How to get a six-pack in a week

I’ve done some serious core workouts over the past week and have therefore discovered how to get a six pack in one week.  Incase you would also like a six-pack, I’ve decided to share my newly-acquired knowledge with you.  Simply follow the steps below:

1. Get a chest infection

Once you have a chest infection, you will cough much more often and much more intensely than before you had one.  Coughing is the healthiest way to get a six-pack, because you expel loads of germs to everyone around you while coughing, making it more likely that they will get sick, and then you will naturally seem healthier in comparison.  Ideally, work in 749,323,402 coughing fits per day, to get the best results.

2. Be asthmatic

This gives a real kick to your cough routine, bringing in a solid cardio element to your workout, when your lungs and heart inevitably go into sprint mode after as little as one coughing fit.

Don’t use your inhaler though, just keep coughing, because it doesn’t matter if you can’t breathe, as long as you have a six-pack.

3. Have allergies

Allergies are great because you don’t even need to do any exercise to draw on a fit of coughing or sneezing, you just have to exist, and it will happen.  If your allergies aren’t up to scratch and haven’t caused you to have a sneeizure in a while, try opening a window, or going outside.  Simple things like air, sun and grass will soon get you back on track, coughing and sneezing to your heart’s content.

4. Lie down

Doctors sometimes advocate crazy things like “rest” when people are sick.  When you have a cold, what they actually mean, is “lie down”, because this makes you cough way more, so that you can get a six-pack seven times more quickly.  They have recently re-branded this concept as “science”.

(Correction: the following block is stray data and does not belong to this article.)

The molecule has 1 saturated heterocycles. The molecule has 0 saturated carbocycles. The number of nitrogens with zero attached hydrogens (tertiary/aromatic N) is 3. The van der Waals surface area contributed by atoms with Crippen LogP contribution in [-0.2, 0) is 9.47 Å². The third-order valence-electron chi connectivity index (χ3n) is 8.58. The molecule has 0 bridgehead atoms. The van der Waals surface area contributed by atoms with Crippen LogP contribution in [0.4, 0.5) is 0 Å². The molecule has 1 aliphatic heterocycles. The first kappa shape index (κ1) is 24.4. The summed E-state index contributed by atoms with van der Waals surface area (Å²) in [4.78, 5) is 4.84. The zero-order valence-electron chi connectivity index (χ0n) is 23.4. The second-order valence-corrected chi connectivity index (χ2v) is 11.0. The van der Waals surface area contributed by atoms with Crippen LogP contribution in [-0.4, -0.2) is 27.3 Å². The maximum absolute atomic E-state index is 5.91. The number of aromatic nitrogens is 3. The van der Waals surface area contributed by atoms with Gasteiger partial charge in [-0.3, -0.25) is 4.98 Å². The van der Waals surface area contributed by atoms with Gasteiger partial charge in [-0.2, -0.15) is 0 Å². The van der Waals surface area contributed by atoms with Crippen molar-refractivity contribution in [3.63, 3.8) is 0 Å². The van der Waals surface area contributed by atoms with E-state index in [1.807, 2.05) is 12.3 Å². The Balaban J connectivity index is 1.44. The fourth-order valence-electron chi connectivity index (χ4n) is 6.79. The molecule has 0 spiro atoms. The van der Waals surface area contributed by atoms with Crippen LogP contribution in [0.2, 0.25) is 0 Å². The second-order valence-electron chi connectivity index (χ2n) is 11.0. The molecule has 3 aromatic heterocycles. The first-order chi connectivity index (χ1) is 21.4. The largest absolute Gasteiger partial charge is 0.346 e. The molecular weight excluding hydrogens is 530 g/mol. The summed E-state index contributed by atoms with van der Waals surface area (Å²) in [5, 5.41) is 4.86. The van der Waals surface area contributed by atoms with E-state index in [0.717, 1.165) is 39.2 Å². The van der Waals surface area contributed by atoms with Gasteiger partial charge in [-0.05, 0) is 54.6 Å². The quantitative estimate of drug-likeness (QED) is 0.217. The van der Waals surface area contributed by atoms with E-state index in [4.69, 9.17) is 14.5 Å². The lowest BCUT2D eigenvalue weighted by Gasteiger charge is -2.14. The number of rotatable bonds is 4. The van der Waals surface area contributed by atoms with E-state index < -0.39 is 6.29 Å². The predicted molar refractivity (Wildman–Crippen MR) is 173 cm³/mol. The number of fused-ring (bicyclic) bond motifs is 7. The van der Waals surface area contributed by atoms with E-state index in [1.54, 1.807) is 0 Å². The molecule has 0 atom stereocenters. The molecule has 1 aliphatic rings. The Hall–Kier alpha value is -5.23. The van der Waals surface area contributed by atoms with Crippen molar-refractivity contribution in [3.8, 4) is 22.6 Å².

5. Stress as much as possible

The more you stress, the more likely your stomach muscles are to be in bits tensed all the time.  So if you’re stressed 24/7, you can even take some breaks from coughing your lungs up, because your stomach will be in an absolute heap regardless.

Don’t even think about doing any sit-ups; this will only disrupt the flow of constant tension in your stomach, and your six-pack will disappear within seconds.

As we all know, there are no side effects whatsoever of constant stress, so make sure to stress all the time, for a lovely, toned six-pack.

6. Become a shelf

Fitness experts suggest exercises like planking to build a strong core.  One easy-to-follow method is to see how long you can plank for in one go, and try to increase that each time you work out.  Why not take it one step further, and become an actual shelf?  With this method, your core becomes as strong as a literal tree, and as an added bonus you then live for up to 200 years.

So there you have it, those are my tips on how to live for an extra hundred or more years, and get a six-pack, so you can post pictures of yourself on Instagram, incase anyone couldn’t tell you had a six-pack just by the smug look-at-me-I’m-class-I’ve-a-six-pack head on you.

That’s all now, nothing new with me sure y’know yerself.

“Well you don’t need to lose weight anyway”

I’m not sure why this is a socially acceptable thing to say to people, but apparently it is.

I hear it often enough.  I don’t try to provoke it – I never bring up weight in conversation – yet it happens regularly.  And I don’t know how to respond.  And it’s awkward.

No, I don’t need to lose weight.  Really, I could do without losing any, if I want to stay healthy.  And I have no intention of losing weight.  Why so many people assume this is a thing I would be concerned with causes me mild confusion, to be honest.

It’s awkward for three main reasons:  Firstly, the person who says it, seemingly is concerned with weight and weight loss.  I don’t know what to say to them.  I have no desire to discuss their weight or my own.  It’s a touchy subject for a lot of people.  Secondly, it happens a lot if I make reference to that one bit of exercise I may have done that week or month.  I arrive into work all red, and explain that it’s because I’ve cycled in, so people get that I don’t normally sweat that much, and I’m told I don’t need to lose weight.  I wasn’t trying to lose weight.  I was mostly just trying to get to work, ’cause I didn’t have a car, and didn’t feel like walking 10k to get there.  That and being healthy and getting fresh air is always nice.  But now I almost feel bad for exercising.  Thirdly, it brings up everyone’s weight issues.  The person who says it may be thinking about their own efforts to lose or gain weight.  I’m reminded about the weight I lost over the past year, from stress and the like.  I don’t need to be reminded about stress and the like.  I’m trying to forget about stress and the like.